Despite going out with somewhat of a whimper Joe Tiller's Purdue years stand out as an unmatched success for the school. Only two coaches since WWII posted better career win percentages for the Boilermakers, and most coaches weren't close. The end of his career saw the Boilermakers fade -- Tiller's Purdue teams missed bowls in two of his last four seasons -- and the growing inability of the spread to provide the kind of schematic advantage that would allow less talented teams to compete against powerhouses on the basis of unfamiliarity, after all, by this time passing spread concepts were fairly widely employed all over college football. The passing spread was more of a known commodity which gave defensive coaches a chance to adequately approach the problems it created. Chris Brown one last time, "Maybe his biggest fault was that his idea was so good it got copied and assimilated too quickly."
Purdue's most recent success -- and its very identity as a football program -- has been predicated not just on good to great quarterback play, but on the very players that took the snaps. Purdue football was Drew Brees before it was Kyle Orton and Curtis Painter. These players simultaneously gave the team not only its face, but its CPU and its motor (to mix analogies between human, computer, and machine). Purdue's fortunes rose and fell with the play of one man. It is no wonder the success of the early Tiller years is equated with the success of Drew Brees in the same way the failure of Purdue to beat winning teams late in Tiller's career was an essentially Curtis Painter problem. These three men were Purdue football -- for better or worse -- and Tiller was the man behind the curtain.
*(I'll stop you right here: no, the two versions are nothing alike unless your main criteria for determining the type of offense you are watching is "what is the formation that the team is in for a split second before all of the action happens." If this applies to you, then you had better hurry up because the early bird dinner special at Dennys is about to finish up and you want to get home before the Matlock reruns start.)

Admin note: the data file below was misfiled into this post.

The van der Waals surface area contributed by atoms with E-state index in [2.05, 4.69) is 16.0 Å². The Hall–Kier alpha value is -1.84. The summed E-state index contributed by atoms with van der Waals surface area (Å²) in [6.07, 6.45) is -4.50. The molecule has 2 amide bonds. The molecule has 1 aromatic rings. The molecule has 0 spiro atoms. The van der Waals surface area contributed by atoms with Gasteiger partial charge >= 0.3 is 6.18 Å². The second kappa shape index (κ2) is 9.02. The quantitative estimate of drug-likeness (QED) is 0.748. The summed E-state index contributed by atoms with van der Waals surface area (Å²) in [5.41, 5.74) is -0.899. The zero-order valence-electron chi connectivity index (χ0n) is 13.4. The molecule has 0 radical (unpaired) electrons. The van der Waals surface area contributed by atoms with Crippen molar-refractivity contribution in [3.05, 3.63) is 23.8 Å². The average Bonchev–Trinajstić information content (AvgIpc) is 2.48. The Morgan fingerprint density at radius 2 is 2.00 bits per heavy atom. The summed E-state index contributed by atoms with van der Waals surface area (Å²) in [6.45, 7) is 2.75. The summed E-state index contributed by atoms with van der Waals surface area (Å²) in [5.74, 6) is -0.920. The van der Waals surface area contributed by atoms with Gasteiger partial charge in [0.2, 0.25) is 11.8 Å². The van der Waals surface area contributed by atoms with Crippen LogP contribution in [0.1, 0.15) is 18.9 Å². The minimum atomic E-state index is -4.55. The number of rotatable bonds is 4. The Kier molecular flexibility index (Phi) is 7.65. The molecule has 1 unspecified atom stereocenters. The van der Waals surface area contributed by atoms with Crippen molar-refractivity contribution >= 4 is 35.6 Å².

**(Matt Hinton on Painter: "But one of the banes of my existence in preseason was the unfathomable hype for Painter, led by Mel Kiper, who anointed Painter the top senior quarterback prospect in the country despite his wretched mark (0-14 from 2005-07) as a starter against BCS conference teams that finished with a winning record.")
Things under Danny Hope haven't been nearly as rosy as the Tiller years. Joey Elliot, a senior that spent the previous two years as a backup quarterback behind Painter, had a solid year with 3026 yards passing and a 22/13 TD/INT ratio. Quarterback play after that has been a series of diminishing returns ever since.
Two years ago an early season injury to Robert Marve opened the door for Freshman Rob Henry to take over the starting quarterback position -- something that was far from a best case scenario as Henry threw for 996 yards, eight touchdowns and seven interceptions (at just 53 percent comp rate) as the replacement.
Marve returned from his ACL injury last year but was only able to pull around a quarter of the quarterbacking duties from the new starter Caleb TerBush (the previous starter, Rob Henry, was out for the year with, you guessed it, an ACL injury). TerBush surprised many by winning the job, and surprised even more by playing adequately in it. He finished the season as the wall-to-wall starter, amassing 1904 passing yards in 13 games, 13 touchdowns, and six interceptions while completing just over 60 percent of his passes. Marve chipped in with 633 yards, four touchdowns, and five interceptions.